In 2004 the Tasmanian yachtsman John Bennetto logged his 44th Sydney Hobart Yacht Race, the then record for the event. Sadly John Bennetto passed away just before the 2005 Rolex Sydney Hobart.
- Mirrabooka - 1984 SHYR - Photo Richard Bennett - CYCA Archives
Bennetto’s first Sydney Hobart experience was aboard Kintail back in 1947 and his last 19 were as owner/skipper of two yachts named Mirrabooka and finally the Nelson/Marek 43 Quest for his swansong race.
John's father was a light horseman in WWI and until his passing in late 2005, both John, and his four children, particularly son Peter who runs a horse-breeding farm in the Hunter Valley in NSW, carried on the tradition.
Bennetto was a secretary and financier who took over his father’s business in the 1950s. He lived outside Hobart where he was quoted as saying he bred slow horses.
Below is an article about John written by longtime journalist and friend Peter Campbell just prior to the 2005 race:
John Bennetto, a “legend in Australian yachting”, has died in Hobart after a brief illness.
Bennetto, 79, passed away in hospital late yesterday, only nine days before the start of the 61st Rolex Sydney Hobart Yacht Race in which he had hoped to compete for the 45th time.
The ‘Sydney Race’, as Tasmanian yachtsmen refer to the blue water classic, was the love of his life. He first sailed in 1947 aboard Kintail and the following year crewed on the winning Tasmania boat Westward.
His current yacht, Quest, will be sailed in his memory by longtime members of his crew, many of whom have sailed with him for the past 20 years and longer.
His record of 44 races, mostly as skipper of his own yacht including 17 straight races without a retirement with his Frers 47 Mirrabooka, stands as a record for the Rolex Sydney Hobart Race and is probably unprecedented in world ocean racing.
The Commodore of the Cruising Yacht Club of Australia Geoff Lavis today described John Bennetto as a “legend of yachting in Australia”, a yachtsman who had made a magnificent contribution to ocean racing over the past 60 years.
“His record of sailing in 44 Rolex Sydney Hobart Yacht Races is probably a world ranking achievement for any long ocean race,” Commodore Lavis added.
“He had a huge commitment to the sport and had his health not deteriorated so rapidly in the last few months I am sure he would have been on the starting line on Boxing Day this year.
“He did enter Quest for the race and I know his crew will sail the boat in his memory.
“Over the past 60 years John, firstly as a crewman and then as a yacht owner, passed on his great skills of seamanship to many up-and-coming sailors, introducing them to ocean racing.
“Many of them who have, and still are, sailing on his yachts, are on the path to logging as many races as ‘JB’, as he was is known to his sailing mates and colleagues.”
Commodore Lavis said the burgee of the Cruising Yacht Club of Australia had been lowered to half-mast in memory of John Bennetto and his contribution to the Rolex Sydney Hobart Yacht Race over so many years.
‘JB’ was closely involved with the Quiet Little Drink, the famous post-race get-together of sailors in Hobart, which also raised money for young sailors to gain international experience.
“We ran the Quiet Little Drink for 30 years and the accumulated funds ran into many thousands of dollars,” Q.L.D. co-ordinator Tony Cable, himself a veteran of 41 races to Hobart. “John acted as trustee for these moneys which we gave to young sailors, including three Tasmanians to enable them to sail in the Fastnet Race in England and many other international events that gave them a great impetus to their sailing careers.”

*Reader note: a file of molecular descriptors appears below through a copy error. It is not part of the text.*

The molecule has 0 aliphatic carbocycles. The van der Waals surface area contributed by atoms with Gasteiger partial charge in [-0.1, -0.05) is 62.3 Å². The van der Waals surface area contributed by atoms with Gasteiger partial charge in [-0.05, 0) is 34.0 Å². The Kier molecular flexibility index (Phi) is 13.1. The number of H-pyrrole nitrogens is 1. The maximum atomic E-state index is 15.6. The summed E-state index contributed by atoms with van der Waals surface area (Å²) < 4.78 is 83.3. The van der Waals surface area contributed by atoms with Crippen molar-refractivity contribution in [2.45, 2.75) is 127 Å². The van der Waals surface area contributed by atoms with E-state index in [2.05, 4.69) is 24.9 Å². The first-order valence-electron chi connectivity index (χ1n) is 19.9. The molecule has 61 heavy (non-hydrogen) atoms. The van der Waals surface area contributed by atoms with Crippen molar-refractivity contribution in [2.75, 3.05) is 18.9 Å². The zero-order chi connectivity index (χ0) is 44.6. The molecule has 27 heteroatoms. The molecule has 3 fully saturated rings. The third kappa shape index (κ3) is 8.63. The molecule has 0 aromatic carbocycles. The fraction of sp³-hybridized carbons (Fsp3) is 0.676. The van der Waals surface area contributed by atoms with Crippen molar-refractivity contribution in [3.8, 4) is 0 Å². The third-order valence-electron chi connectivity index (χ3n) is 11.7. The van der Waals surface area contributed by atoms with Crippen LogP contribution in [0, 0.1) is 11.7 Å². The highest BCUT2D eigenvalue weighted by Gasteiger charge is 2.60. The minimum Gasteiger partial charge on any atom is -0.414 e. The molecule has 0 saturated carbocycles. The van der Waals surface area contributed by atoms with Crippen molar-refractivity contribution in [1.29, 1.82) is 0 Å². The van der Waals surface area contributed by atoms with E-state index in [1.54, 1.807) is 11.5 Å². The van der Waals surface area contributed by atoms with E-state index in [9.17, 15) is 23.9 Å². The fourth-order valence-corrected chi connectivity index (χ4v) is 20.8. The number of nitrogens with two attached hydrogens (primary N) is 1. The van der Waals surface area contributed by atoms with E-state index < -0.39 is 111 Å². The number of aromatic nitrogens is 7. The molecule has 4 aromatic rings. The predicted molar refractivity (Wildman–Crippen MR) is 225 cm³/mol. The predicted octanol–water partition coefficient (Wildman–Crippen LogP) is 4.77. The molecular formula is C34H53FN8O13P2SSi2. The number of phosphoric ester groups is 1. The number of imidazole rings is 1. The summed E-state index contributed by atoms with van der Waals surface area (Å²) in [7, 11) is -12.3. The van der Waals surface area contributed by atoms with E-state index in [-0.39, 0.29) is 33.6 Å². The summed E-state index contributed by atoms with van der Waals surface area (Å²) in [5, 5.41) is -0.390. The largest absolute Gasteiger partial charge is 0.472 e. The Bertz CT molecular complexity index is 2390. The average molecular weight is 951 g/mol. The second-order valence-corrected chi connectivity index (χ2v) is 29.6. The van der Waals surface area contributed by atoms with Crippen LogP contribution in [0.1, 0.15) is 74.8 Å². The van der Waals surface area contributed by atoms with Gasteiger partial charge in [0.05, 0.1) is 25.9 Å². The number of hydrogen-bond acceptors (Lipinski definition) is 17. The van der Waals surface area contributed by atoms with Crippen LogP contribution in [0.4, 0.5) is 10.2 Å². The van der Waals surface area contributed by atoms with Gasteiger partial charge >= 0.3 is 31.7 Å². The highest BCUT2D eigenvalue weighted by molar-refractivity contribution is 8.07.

Yachting journalist Peter Campbell, who had known ‘JB’ for more than 50 years, described him as “a wonderful raconteur…a bit of a sailing larrikin with a vast range of stories about fellow yachties (and himself). Over the years he extolled his wisdom and seamanship skills to hundreds of younger sailors. He once told me he would never ask one of his crew to do something he would not do himself.”
John Bennetto sailed his first Sydney Hobart Race in 1947 on Kintail after serving as a young officer with the Navy in World War II. He was aboard HMAS Australia when attacked by Japanese Kamikaze aircraft off the Philippines in 1944-1945.
He was a strong and remarkably agile foredeck hand on Kintail and even in his 70s could still be seen at the top of the mast of his yacht at the CYCA, checking the rigging before the start of the race back to Hobart.
He sailed four subsequent races on Kintail although in 1948 he was on board another Tasmanian yacht, Westward, which won the race on corrected time. Over the next few years ‘JB’ sailed on a number of different boats, including a couple of races with his long-time friend Don Mickleborough on Southerly before buying Norla, the first of his own ocean yachts.
‘JB’ raced his first Mirrabooka (aboriginal for Southern Cross) for several years before buying his much-loved Frers 47, Mirrabooka II. He skippered this boat in 17 consecutive Rolex Sydney Hobarts between 1987 and 2003 without once retiring, including the stormswept race of 1998.
He refurbished Mirrabooka II for the 1994 50th anniversary Rolex Sydney Hobart Race “to ensure she becomes a relatively fast IMS cruiser/racer of the future…the crew has gone into training…but roast dinners will not, however, be abandoned!”
Those dinners were not abandoned, at least until he bought the champion grand prix racer Quest, with its limited creature comforts below deck.
Quest was to have been John Bennetto’s real chance of winning the Rolex Sydney Hobart Yacht Race with his own boat, but sadly he cannot now achieve that in person. But no doubt he will have a close contact with “Hughie” the sailor’s wind god and keeping a weather eye on Quest as she sails south on Boxing Day. – Peter Campbell